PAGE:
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S. Austin Allibone, comp.  Prose Quotations from Socrates to Macaulay.  1880.
 
Humour
 
  Among all kinds of writing, there is none in which authors are more apt to miscarry than in works of humour, as there is none in which they are more ambitious to excel. It is not an imagination that teems with monsters, a head that is filled with extravagant conceptions, which is capable of furnishing the world with diversions of this nature; and yet if we look into the productions of several writers who set up for men of humour, what wild, irregular fancies, what unnatural distortions of thought do we meet with! If they speak nonsense, they believe they are talking humour; and when they have drawn together a scheme of absurd, inconsistent ideas, they are not able to read it over to themselves without laughing. These poor gentlemen endeavour to gain themselves the reputation of wits and humorists, by such monstrous conceits as almost qualify them for Bedlam; not considering that humour should always lie under the check of reason, and that it requires the direction of the nicest judgment, by so much the more as it indulges itself in the most boundless freedoms. There is a kind of nature that is to be observed in this sort of compositions as well as in all other; and a certain regularity of thought which must discover the writer to be a man of sense, at the same time that he appears altogether given up to caprice.
Joseph Addison: Spectator, No. 35.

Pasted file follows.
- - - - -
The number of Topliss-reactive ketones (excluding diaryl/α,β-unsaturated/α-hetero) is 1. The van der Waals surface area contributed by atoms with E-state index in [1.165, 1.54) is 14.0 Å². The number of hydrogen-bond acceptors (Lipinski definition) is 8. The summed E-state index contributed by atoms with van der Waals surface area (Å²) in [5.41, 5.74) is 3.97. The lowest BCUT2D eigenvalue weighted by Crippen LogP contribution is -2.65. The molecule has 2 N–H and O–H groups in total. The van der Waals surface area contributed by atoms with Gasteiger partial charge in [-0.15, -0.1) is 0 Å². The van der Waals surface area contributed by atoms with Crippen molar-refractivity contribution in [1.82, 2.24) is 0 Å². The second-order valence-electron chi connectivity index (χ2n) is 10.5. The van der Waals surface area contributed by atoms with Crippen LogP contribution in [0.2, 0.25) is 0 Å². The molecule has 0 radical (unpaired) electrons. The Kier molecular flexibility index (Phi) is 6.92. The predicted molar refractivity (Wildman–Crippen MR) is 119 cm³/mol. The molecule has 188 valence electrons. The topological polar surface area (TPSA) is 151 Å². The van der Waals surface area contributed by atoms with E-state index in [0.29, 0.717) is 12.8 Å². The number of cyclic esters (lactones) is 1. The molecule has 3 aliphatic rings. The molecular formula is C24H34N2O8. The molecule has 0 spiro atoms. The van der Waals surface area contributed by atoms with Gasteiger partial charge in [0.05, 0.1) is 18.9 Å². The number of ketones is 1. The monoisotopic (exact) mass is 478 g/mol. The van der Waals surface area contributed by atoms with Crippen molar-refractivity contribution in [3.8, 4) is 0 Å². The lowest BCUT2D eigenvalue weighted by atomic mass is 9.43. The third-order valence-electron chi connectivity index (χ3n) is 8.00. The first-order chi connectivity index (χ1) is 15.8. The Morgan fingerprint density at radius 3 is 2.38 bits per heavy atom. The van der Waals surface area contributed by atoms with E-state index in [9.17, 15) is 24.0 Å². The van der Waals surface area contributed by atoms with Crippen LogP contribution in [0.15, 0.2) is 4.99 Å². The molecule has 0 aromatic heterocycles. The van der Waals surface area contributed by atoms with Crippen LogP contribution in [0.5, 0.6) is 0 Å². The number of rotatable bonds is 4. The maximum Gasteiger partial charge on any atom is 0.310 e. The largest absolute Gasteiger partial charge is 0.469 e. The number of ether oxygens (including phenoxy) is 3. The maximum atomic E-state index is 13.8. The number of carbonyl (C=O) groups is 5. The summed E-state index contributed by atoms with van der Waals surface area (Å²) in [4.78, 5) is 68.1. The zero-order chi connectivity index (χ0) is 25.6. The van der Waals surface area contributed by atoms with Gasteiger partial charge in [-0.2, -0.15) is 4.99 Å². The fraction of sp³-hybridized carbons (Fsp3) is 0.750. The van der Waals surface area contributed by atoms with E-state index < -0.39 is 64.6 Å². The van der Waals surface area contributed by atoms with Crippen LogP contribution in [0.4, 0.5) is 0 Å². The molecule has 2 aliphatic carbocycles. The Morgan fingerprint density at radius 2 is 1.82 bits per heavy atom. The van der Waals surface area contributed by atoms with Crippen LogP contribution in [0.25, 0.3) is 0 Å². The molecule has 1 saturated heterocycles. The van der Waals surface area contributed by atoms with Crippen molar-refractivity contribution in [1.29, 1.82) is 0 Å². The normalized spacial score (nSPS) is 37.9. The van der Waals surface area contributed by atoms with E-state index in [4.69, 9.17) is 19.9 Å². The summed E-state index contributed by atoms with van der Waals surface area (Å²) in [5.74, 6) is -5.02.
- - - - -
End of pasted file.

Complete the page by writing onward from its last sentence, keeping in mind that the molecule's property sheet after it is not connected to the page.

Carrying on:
1
 
  I shall set down at length the genealogical table of False Humour, and, at the same time, place under it the genealogy of True Humour, that the reader may at one view behold their different pedigrees and relations:
        
Falsehood.
Nonsense.
Frenzy.—Laughter.
False Humour.
  
Truth.
Good Sense.
Wit.—Mirth.
Humour.
Joseph Addison: Spectator, No. 35.    
  2
 
  It is impossible for detached papers to have a general run, or long continuance, if not diversified with humour.
Joseph Addison.    
  3
 
  The genius of the Spanish people is exquisitely subtile, without being at all acute: hence there is so much humour and so little wit in their literature. The genius of the Italians, on the contrary, is acute, profound, and sensual, but not subtile: hence what they think to be humorous is merely witty.
Samuel Taylor Coleridge.    
  4
 
  There are more faults in the humour than in the mind.  5
 
  I agree with Sir William Temple, that the word humour is peculiar to our English tongue; but not that the thing itself is peculiar to the English, because the contrary may be found in many Spanish, Italian, and French productions.
Jonathan Swift.    
  6
 
  The notion of a humorist is one that is greatly pleased, or greatly displeased, with little things; his actions seldom directed by the reason and nature of things.
Dr. Isaac Watts.    
  7
 
 
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